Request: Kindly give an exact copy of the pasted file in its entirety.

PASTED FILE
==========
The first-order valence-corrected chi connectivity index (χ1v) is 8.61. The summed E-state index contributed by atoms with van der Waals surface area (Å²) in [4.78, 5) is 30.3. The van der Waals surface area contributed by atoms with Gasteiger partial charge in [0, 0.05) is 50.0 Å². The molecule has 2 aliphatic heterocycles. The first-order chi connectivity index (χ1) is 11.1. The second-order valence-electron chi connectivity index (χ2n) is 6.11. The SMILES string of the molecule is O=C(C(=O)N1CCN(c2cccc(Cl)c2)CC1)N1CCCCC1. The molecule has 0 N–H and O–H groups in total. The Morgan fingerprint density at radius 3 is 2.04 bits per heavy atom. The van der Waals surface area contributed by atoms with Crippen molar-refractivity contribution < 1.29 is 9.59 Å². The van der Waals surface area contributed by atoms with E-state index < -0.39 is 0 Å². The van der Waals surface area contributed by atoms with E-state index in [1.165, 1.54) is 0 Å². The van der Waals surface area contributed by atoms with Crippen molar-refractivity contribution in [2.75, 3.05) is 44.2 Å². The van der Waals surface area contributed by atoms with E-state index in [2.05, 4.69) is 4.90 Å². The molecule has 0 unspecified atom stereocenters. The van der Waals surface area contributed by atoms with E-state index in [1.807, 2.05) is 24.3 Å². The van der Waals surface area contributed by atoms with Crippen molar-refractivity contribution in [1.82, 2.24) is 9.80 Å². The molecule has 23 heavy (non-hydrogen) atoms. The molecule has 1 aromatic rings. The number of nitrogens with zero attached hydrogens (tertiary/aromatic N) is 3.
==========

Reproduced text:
The first-order valence-corrected chi connectivity index (χ1v) is 8.61. The summed E-state index contributed by atoms with van der Waals surface area (Å²) in [4.78, 5) is 30.3. The van der Waals surface area contributed by atoms with Gasteiger partial charge in [0, 0.05) is 50.0 Å². The molecule has 2 aliphatic heterocycles. The first-order chi connectivity index (χ1) is 11.1. The second-order valence-electron chi connectivity index (χ2n) is 6.11. The SMILES string of the molecule is O=C(C(=O)N1CCN(c2cccc(Cl)c2)CC1)N1CCCCC1. The molecule has 0 N–H and O–H groups in total. The Morgan fingerprint density at radius 3 is 2.04 bits per heavy atom. The van der Waals surface area contributed by atoms with Crippen molar-refractivity contribution < 1.29 is 9.59 Å². The van der Waals surface area contributed by atoms with E-state index < -0.39 is 0 Å². The van der Waals surface area contributed by atoms with E-state index in [1.165, 1.54) is 0 Å². The van der Waals surface area contributed by atoms with Crippen molar-refractivity contribution in [2.75, 3.05) is 44.2 Å². The van der Waals surface area contributed by atoms with E-state index in [2.05, 4.69) is 4.90 Å². The molecule has 0 unspecified atom stereocenters. The van der Waals surface area contributed by atoms with E-state index in [1.807, 2.05) is 24.3 Å². The van der Waals surface area contributed by atoms with Crippen molar-refractivity contribution in [1.82, 2.24) is 9.80 Å². The molecule has 23 heavy (non-hydrogen) atoms. The molecule has 1 aromatic rings. The number of nitrogens with zero attached hydrogens (tertiary/aromatic N) is 3.